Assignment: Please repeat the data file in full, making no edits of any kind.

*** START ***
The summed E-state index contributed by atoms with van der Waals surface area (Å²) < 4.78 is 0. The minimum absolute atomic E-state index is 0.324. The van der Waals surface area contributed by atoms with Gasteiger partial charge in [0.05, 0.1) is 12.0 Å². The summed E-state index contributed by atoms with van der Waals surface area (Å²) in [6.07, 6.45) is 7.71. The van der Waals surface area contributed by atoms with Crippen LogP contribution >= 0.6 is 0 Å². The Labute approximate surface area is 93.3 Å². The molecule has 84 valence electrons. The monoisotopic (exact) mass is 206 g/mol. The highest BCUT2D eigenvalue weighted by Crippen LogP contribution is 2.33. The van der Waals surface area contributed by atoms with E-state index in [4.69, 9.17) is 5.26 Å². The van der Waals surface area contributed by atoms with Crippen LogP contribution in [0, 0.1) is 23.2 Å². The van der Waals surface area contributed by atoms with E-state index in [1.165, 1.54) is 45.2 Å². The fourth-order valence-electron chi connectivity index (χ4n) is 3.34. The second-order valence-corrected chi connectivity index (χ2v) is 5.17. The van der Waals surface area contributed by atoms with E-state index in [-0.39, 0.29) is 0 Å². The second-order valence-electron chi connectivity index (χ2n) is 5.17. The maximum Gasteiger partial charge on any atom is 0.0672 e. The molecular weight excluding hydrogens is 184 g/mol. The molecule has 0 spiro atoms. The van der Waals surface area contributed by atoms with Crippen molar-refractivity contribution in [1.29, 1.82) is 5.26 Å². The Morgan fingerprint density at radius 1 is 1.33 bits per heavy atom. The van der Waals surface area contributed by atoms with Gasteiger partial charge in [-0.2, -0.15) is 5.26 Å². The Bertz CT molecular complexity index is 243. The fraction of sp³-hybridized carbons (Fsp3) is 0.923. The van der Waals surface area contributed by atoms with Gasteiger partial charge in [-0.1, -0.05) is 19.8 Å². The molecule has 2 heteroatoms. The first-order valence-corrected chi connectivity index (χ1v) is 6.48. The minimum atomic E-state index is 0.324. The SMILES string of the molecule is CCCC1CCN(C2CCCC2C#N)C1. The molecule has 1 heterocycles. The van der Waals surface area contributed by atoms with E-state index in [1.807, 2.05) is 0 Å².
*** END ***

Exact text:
The summed E-state index contributed by atoms with van der Waals surface area (Å²) < 4.78 is 0. The minimum absolute atomic E-state index is 0.324. The van der Waals surface area contributed by atoms with Gasteiger partial charge in [0.05, 0.1) is 12.0 Å². The summed E-state index contributed by atoms with van der Waals surface area (Å²) in [6.07, 6.45) is 7.71. The van der Waals surface area contributed by atoms with Crippen LogP contribution >= 0.6 is 0 Å². The Labute approximate surface area is 93.3 Å². The molecule has 84 valence electrons. The monoisotopic (exact) mass is 206 g/mol. The highest BCUT2D eigenvalue weighted by Crippen LogP contribution is 2.33. The van der Waals surface area contributed by atoms with E-state index in [4.69, 9.17) is 5.26 Å². The van der Waals surface area contributed by atoms with Crippen LogP contribution in [0, 0.1) is 23.2 Å². The van der Waals surface area contributed by atoms with E-state index in [1.165, 1.54) is 45.2 Å². The fourth-order valence-electron chi connectivity index (χ4n) is 3.34. The second-order valence-corrected chi connectivity index (χ2v) is 5.17. The van der Waals surface area contributed by atoms with E-state index in [-0.39, 0.29) is 0 Å². The second-order valence-electron chi connectivity index (χ2n) is 5.17. The maximum Gasteiger partial charge on any atom is 0.0672 e. The molecular weight excluding hydrogens is 184 g/mol. The molecule has 0 spiro atoms. The van der Waals surface area contributed by atoms with Crippen molar-refractivity contribution in [1.29, 1.82) is 5.26 Å². The Morgan fingerprint density at radius 1 is 1.33 bits per heavy atom. The van der Waals surface area contributed by atoms with Gasteiger partial charge in [-0.2, -0.15) is 5.26 Å². The Bertz CT molecular complexity index is 243. The fraction of sp³-hybridized carbons (Fsp3) is 0.923. The van der Waals surface area contributed by atoms with Gasteiger partial charge in [-0.1, -0.05) is 19.8 Å². The molecule has 2 heteroatoms. The first-order valence-corrected chi connectivity index (χ1v) is 6.48. The minimum atomic E-state index is 0.324. The SMILES string of the molecule is CCCC1CCN(C2CCCC2C#N)C1. The molecule has 1 heterocycles. The van der Waals surface area contributed by atoms with E-state index in [1.807, 2.05) is 0 Å².